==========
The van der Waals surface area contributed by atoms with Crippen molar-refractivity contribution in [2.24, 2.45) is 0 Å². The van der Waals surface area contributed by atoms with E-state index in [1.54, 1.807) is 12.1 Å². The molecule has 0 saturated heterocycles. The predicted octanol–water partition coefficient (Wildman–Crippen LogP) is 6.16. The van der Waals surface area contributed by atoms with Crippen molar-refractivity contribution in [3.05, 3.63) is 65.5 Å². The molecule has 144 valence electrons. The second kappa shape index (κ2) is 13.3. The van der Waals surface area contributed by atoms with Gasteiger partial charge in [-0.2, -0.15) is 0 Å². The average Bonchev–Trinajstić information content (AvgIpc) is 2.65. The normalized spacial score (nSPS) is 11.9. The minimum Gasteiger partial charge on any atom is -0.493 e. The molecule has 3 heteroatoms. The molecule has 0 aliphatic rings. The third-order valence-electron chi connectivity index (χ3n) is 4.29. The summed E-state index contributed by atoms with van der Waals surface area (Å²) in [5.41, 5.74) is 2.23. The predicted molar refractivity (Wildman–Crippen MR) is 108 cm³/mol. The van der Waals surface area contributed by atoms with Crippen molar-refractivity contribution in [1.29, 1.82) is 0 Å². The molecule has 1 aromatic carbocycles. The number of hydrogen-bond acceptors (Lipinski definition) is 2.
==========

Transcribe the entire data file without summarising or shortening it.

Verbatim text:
The van der Waals surface area contributed by atoms with Crippen molar-refractivity contribution in [2.24, 2.45) is 0 Å². The van der Waals surface area contributed by atoms with E-state index in [1.54, 1.807) is 12.1 Å². The molecule has 0 saturated heterocycles. The predicted octanol–water partition coefficient (Wildman–Crippen LogP) is 6.16. The van der Waals surface area contributed by atoms with Crippen molar-refractivity contribution in [3.05, 3.63) is 65.5 Å². The molecule has 144 valence electrons. The second kappa shape index (κ2) is 13.3. The van der Waals surface area contributed by atoms with Gasteiger partial charge in [-0.2, -0.15) is 0 Å². The average Bonchev–Trinajstić information content (AvgIpc) is 2.65. The normalized spacial score (nSPS) is 11.9. The minimum Gasteiger partial charge on any atom is -0.493 e. The molecule has 3 heteroatoms. The molecule has 0 aliphatic rings. The third-order valence-electron chi connectivity index (χ3n) is 4.29. The summed E-state index contributed by atoms with van der Waals surface area (Å²) in [5.41, 5.74) is 2.23. The predicted molar refractivity (Wildman–Crippen MR) is 108 cm³/mol. The van der Waals surface area contributed by atoms with Crippen molar-refractivity contribution in [1.29, 1.82) is 0 Å². The molecule has 1 aromatic carbocycles. The number of hydrogen-bond acceptors (Lipinski definition) is 2.